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Since the error terms will be correlated, you can take
this into account in a regression by specifying the
autocorrelation structure of the error terms. Obviously,
the way in which the error terms are correlated depends on
the network structure and on the way you theorize the
obeservations are related (in terms of power, tie volume,
I have actually written a paper about how you can do
this. It is: Leenders, R.Th.A.J., 2002, “Modeling Social
Influence through Network Autocorrelation: Constructing
-the Weight Matrix.” Social Networks, 24: 21-47.
The weight matrix is what you are looking for. It
represents the autocorrelation structure in your data. The
paper itself focuses on estimating the strength of the
autocorrelation, but the approach would be exactly the
same if your main interest is in the regression
coefficient and you are adding the autocorrelation
structure in order to "remove" its effect from the
Some of the people on this list who have been pivotal in
figuring out how this works includes Patrick Doreian and
Hope this helps.
> On Tue, 30 Nov 2004 13:17:53 -0500
> "Marshall W. Van Alstyne" <[log in to unmask]> wrote:
>> ***** To join INSNA, visit http://www.insna.org *****
>> Greetings SOCNET, I have a question related to the issue
>> among multiplex relations asked a few weeks ago.
>> Since social network measures count agent links, the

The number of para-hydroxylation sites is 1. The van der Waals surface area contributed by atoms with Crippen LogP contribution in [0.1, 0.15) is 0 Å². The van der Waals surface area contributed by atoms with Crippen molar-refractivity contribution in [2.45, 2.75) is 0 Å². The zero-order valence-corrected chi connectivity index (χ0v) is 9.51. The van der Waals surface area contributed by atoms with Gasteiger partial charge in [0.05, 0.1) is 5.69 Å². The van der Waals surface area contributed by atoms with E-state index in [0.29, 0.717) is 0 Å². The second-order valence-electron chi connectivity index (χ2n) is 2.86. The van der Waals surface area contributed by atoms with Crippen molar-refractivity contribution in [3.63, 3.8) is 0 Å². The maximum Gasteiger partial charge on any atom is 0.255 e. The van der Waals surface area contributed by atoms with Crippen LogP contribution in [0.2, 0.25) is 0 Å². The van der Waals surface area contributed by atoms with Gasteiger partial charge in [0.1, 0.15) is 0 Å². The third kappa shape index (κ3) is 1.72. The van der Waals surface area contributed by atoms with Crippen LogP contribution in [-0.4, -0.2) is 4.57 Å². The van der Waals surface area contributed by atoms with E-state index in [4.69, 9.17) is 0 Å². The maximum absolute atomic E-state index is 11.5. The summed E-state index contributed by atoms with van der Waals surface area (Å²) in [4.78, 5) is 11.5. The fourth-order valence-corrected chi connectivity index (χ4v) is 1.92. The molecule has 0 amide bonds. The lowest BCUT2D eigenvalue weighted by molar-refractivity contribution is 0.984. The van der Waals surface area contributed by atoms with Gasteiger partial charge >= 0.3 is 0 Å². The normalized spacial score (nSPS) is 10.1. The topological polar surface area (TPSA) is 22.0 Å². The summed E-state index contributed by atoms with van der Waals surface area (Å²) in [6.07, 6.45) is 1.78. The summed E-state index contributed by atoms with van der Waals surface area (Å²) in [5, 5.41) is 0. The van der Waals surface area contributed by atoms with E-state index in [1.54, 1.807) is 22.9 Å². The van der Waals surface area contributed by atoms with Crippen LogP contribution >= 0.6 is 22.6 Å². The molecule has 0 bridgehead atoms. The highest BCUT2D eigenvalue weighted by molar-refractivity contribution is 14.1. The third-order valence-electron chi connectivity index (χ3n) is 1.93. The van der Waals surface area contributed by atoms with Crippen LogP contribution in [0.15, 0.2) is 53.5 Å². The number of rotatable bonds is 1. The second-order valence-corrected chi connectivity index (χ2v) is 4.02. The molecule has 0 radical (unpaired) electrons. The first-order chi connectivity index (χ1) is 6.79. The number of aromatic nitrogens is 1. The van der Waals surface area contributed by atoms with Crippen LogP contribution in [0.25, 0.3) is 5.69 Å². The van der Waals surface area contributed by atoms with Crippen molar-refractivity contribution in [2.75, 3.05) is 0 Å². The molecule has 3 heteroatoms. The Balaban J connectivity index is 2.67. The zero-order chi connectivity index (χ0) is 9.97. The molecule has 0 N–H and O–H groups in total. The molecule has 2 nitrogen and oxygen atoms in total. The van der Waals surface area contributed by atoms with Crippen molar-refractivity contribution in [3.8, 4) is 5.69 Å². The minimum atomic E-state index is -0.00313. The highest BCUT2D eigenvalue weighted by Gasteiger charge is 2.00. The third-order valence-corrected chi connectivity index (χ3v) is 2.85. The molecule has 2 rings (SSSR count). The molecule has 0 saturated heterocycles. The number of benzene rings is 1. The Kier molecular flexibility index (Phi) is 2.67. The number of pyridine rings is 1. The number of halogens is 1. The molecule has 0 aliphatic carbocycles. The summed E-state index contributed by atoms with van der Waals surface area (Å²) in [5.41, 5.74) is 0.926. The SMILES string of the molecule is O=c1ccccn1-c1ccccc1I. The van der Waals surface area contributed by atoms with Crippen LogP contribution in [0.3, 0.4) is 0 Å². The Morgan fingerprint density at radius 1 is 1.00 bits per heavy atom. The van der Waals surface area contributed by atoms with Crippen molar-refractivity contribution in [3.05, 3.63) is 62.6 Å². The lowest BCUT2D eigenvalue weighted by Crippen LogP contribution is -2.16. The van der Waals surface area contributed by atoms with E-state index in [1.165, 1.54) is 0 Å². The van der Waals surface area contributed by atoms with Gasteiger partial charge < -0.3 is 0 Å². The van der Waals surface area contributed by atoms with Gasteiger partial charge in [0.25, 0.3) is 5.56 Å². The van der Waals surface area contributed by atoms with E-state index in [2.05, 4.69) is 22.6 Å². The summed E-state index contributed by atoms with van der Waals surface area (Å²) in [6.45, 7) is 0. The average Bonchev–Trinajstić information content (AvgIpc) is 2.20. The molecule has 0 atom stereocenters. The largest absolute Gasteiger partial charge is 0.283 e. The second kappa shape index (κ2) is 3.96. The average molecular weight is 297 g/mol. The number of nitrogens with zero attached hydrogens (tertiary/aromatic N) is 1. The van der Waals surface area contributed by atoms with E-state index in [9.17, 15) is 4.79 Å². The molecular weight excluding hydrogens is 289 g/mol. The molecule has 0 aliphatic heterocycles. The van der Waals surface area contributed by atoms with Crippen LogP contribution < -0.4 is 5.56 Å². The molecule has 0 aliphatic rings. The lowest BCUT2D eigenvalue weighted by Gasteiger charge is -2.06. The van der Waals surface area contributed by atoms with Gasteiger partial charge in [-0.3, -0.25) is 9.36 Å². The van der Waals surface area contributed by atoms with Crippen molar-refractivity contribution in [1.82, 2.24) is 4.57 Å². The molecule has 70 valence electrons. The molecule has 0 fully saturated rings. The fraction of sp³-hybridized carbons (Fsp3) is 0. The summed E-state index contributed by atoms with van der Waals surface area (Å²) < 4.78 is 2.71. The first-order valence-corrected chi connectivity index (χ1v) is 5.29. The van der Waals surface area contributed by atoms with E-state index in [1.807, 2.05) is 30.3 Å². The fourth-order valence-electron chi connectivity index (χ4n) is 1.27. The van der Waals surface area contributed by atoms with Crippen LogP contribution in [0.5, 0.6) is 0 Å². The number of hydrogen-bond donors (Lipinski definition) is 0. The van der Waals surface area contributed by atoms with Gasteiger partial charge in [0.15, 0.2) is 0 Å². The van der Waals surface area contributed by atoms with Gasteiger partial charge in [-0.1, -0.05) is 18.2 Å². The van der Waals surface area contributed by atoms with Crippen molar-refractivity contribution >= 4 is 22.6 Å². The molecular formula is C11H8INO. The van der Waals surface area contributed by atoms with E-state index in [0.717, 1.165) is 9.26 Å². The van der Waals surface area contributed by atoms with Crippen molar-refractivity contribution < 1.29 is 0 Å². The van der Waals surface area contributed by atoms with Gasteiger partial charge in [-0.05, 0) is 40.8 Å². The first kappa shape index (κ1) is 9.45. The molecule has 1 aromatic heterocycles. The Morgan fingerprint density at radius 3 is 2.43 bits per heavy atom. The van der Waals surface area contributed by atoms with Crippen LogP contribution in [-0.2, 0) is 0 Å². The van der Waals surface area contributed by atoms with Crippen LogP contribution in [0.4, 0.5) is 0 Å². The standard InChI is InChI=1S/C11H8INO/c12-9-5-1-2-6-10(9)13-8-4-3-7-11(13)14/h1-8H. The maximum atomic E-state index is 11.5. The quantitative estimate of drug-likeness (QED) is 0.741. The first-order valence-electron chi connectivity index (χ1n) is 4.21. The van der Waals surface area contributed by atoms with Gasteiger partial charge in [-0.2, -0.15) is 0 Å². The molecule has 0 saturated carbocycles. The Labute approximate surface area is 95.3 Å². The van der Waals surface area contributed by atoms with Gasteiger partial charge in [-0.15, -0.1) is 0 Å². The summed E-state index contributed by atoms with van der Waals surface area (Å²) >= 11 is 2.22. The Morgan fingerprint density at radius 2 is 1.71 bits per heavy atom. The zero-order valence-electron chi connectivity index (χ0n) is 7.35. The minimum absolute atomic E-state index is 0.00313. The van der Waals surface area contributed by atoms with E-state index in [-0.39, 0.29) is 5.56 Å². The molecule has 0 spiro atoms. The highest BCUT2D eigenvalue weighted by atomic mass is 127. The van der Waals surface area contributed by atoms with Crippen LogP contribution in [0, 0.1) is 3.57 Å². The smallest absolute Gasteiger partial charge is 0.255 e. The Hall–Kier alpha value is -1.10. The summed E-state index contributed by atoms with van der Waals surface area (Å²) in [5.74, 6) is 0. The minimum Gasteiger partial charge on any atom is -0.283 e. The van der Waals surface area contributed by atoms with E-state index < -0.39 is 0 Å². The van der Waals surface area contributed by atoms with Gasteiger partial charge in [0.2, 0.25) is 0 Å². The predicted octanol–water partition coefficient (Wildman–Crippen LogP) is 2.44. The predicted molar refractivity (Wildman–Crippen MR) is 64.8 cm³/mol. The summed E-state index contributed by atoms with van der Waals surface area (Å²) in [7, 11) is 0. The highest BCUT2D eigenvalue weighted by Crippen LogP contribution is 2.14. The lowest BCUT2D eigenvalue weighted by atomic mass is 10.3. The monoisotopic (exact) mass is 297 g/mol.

>>metrics for connected
>> agents are not independent samples. In regression
>>analysis, this leads to
>> correlated error terms.
>> Does anyone know a good fix for this that will allow you
>>to draw inferences
>> about regression coefficients? Can anyone pls suggest
>> I can think of two methods.
>> Proposed solutions:
>> a) Inflate the standard errors by a factor
>>proportional to the degree or
>> correlation among the social network variables. This
>>would widen the
>> confidence intervals on any regression coefficients.
>> b) We happen to have a very large email dataset.
>> So, perhaps we can draw
>> distinct random samples of email messages from the
>>database for each agent
>> in order that the error terms would not be correlated.
>> The sample sizes
>> would seem to depend on the social network sizes and
>> Given that we have about six dozen people and 45,000
>>email messages, we
>> have a lot of room to draw large quasi-independent
>> Any thoughts or recommendations would be really welcome.
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